It’s dawn in the village of Burendwa, western Kenya. On a chilly Sunday morning, children wake up anxiously as they wait for their mothers to prepare breakfast. Sebastian rubs his eyes and rises from his bed.
It’s Easter Sunday and all children, youth, women and men are eagerly waiting to go to church and celebrate the resurrection of Jesus Christ. As Sebastian washes his face he hums,
“He is risen!”
“He is risen!”
“And He lives, forever more.”
Suddenly he hears other children in his village and realizes he is late. He quickly puts on his best suit and leaves for church.
The sun’s rays can be seen rising from the east; there is excitement on everyone’s faces. Some women are balancing pots full of water on their heads with a lot of prowess. Some are heard talking in loud tones about the day’s events. Mama Sebastian says to her family,
“Kweli hi itakuwa siku njema tukila na tukisherekea kufufuka kwake Yesu Mwokozi Kristo!”
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“This is going to be a great day as we eat together and celebrate the resurrection of Jesus Christ our Savior!”
At the center of Riaciina village in Kenya lies a semi-permanent house, traditionally constructed. The walls of the house are made of mud and smoothly smeared with cow dung. The roof is thatched with iron sheets. There is a big gap between the mud and iron sheets. Mosquitoes penetrate freely day and night.
This is the home of Amina, a toddler enrolled in the local Child Survival Program (CSP). At the back of the homestead lies waste from the nearby kitchen. On the other side of the home are thick bushes of indigenous trees.
As the CSP specialist visited the mother, mosquito bites could be noted on the face of the child. Throughout the session, the TEEEE! TEEEE! sound of mosquitoes could be heard.
In some countries, mosquitoes are just nuisance, but in Riaciina, mosquitoes pose a deadly threat. Mosquito-borne malaria is the major killer disease in the area.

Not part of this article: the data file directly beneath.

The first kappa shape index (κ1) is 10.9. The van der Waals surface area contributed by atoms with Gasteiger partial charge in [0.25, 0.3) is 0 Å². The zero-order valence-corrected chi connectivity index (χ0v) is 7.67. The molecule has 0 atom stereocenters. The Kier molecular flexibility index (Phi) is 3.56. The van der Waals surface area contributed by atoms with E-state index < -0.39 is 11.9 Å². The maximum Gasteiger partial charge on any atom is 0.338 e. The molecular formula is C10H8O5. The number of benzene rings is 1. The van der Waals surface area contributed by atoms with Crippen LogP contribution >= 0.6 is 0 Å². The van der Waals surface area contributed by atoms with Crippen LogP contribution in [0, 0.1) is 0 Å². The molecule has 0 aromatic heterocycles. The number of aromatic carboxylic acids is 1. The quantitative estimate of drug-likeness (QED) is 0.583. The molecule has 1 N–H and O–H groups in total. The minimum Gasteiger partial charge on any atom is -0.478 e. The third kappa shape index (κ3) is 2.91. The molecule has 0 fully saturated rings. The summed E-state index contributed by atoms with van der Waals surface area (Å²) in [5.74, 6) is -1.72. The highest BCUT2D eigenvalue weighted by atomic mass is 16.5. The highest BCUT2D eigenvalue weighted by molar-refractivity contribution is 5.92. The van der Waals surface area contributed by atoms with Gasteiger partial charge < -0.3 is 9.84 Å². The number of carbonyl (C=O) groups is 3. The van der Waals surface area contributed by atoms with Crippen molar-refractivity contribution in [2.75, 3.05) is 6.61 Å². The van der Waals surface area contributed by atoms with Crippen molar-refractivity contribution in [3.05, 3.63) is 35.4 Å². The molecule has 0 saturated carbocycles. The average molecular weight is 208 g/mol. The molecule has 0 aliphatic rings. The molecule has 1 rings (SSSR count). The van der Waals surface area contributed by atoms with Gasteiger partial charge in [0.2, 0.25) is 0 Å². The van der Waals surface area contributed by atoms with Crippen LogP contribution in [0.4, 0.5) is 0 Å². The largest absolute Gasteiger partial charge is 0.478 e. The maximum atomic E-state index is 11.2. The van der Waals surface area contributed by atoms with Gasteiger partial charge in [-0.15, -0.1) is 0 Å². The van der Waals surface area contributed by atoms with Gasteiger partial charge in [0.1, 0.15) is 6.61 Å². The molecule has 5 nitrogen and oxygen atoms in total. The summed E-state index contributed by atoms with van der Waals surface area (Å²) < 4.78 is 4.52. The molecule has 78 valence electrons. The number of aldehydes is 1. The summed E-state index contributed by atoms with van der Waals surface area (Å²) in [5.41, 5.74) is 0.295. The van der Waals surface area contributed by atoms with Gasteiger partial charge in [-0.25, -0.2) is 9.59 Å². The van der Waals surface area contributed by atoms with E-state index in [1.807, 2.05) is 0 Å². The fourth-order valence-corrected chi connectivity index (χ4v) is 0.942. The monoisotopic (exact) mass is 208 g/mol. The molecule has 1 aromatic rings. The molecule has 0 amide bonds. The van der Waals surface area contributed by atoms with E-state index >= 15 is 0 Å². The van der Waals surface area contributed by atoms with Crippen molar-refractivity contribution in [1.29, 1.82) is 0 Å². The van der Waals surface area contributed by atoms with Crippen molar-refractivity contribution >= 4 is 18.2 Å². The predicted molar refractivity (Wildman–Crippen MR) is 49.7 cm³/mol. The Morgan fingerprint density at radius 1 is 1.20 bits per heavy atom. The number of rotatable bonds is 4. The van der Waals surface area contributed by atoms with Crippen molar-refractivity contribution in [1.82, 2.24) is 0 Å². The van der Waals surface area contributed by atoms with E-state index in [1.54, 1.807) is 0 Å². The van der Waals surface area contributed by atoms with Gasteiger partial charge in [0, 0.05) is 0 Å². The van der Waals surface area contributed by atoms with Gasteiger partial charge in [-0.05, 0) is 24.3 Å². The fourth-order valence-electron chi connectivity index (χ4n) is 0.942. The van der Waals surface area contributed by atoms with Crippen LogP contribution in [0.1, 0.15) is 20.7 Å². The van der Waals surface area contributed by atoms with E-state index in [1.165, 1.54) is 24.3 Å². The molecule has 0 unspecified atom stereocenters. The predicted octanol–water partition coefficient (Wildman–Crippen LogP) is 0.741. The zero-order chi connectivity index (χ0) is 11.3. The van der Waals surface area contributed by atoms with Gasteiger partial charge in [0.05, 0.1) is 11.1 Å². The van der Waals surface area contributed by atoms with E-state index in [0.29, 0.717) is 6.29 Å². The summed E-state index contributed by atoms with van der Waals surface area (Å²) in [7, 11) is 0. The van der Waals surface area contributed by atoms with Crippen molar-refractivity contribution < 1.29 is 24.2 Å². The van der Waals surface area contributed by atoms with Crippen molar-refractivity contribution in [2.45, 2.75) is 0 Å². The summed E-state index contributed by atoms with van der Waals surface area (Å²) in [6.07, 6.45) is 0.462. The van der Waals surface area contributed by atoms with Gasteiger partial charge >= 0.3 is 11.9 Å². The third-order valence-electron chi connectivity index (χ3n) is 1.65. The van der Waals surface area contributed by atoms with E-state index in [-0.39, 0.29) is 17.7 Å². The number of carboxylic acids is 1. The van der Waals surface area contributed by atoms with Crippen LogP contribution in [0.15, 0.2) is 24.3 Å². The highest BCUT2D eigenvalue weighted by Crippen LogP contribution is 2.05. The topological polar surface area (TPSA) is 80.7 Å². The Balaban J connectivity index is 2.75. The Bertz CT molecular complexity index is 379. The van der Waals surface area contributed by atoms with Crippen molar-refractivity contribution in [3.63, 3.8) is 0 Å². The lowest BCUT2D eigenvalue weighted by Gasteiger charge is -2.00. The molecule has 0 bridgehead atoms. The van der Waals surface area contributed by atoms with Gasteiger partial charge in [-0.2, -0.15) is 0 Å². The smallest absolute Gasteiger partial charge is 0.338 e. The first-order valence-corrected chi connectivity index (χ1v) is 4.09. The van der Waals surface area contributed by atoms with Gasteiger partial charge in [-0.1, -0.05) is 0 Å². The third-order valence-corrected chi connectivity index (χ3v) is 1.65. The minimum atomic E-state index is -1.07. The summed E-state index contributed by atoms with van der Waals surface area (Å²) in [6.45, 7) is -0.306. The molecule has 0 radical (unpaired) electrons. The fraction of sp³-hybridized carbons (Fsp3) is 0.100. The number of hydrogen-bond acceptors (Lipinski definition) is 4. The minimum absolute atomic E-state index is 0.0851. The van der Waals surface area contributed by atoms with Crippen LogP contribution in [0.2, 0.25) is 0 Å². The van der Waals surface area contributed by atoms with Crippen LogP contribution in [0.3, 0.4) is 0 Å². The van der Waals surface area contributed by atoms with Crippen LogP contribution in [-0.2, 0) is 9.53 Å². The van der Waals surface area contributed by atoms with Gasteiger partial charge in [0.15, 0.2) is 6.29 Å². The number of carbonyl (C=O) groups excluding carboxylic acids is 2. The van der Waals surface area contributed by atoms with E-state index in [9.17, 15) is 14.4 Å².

Riaciina village lies in the semi-arid part of Kenya on the extreme southern slopes of the largest mountain in Kenya, Mount Kirinyaga. The occupants are mainly the Ambeere and the Akaamba people whose primary work is farming and fishing.Continue Reading ›
Sitting in the humid air inside a tent, listening to the palm leaves sway and the support poles creak, and with her hand clasped on her cheek, Zainabu can still hear the words ringing in her head:
“You have been tested positive for human immunodeficiency virus (HIV), the micro-organism that causes the acquired immunodeficiency syndrome (AIDS).”
When the doctor announced the results, a mood of gloom and despair descended on Zainabu. She did not know where to go or what to do.
“It seemed like my life and the livelihood of my children had been cut, since they all depended on me.”
Looking for a shoulder to cry on, Zainabu wondered whom to inform or talk to. Her family and the community had no place for HIV-positive people. “I am an abomination,” Zainabu thought to herself.
While the East African nation of Kenya does not grab as many headlines as its less stable neighbors to the west, disease, malnourishment and violence are leaving a mark on this generation of Kenyan children.
About 500,000 Kenyan children are missing school due to lack of food.
According to the World Food Program, in countries where school attendance is low, the promise of at least one nutritious meal each day boosts enrollment and promotes regular attendance. Where that is not offered, hunger interferes with the children’s concentration in class, affecting class performance. As famine takes its toll across the country, a growing number of students are staying away from school altogether to help their parents look for food (The Standard, Sept. 23, 2009).